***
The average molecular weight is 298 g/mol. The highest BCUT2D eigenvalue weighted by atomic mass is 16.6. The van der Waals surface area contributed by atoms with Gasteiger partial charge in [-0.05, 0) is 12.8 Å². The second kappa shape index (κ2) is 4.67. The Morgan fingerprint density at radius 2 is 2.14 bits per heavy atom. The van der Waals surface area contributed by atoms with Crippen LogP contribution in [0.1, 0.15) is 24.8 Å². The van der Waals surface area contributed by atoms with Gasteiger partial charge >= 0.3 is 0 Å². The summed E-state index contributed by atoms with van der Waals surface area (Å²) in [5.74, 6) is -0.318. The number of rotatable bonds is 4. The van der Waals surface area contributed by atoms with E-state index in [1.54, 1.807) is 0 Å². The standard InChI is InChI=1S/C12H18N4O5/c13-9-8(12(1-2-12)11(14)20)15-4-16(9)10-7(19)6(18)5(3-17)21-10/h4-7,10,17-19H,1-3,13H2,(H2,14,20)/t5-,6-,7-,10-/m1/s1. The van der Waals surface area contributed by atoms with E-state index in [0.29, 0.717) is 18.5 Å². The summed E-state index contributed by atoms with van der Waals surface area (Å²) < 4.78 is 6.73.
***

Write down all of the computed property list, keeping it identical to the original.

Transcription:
The average molecular weight is 298 g/mol. The highest BCUT2D eigenvalue weighted by atomic mass is 16.6. The van der Waals surface area contributed by atoms with Gasteiger partial charge in [-0.05, 0) is 12.8 Å². The second kappa shape index (κ2) is 4.67. The Morgan fingerprint density at radius 2 is 2.14 bits per heavy atom. The van der Waals surface area contributed by atoms with Crippen LogP contribution in [0.1, 0.15) is 24.8 Å². The van der Waals surface area contributed by atoms with Gasteiger partial charge >= 0.3 is 0 Å². The summed E-state index contributed by atoms with van der Waals surface area (Å²) in [5.74, 6) is -0.318. The number of rotatable bonds is 4. The van der Waals surface area contributed by atoms with E-state index in [1.54, 1.807) is 0 Å². The standard InChI is InChI=1S/C12H18N4O5/c13-9-8(12(1-2-12)11(14)20)15-4-16(9)10-7(19)6(18)5(3-17)21-10/h4-7,10,17-19H,1-3,13H2,(H2,14,20)/t5-,6-,7-,10-/m1/s1. The van der Waals surface area contributed by atoms with E-state index in [0.29, 0.717) is 18.5 Å². The summed E-state index contributed by atoms with van der Waals surface area (Å²) < 4.78 is 6.73.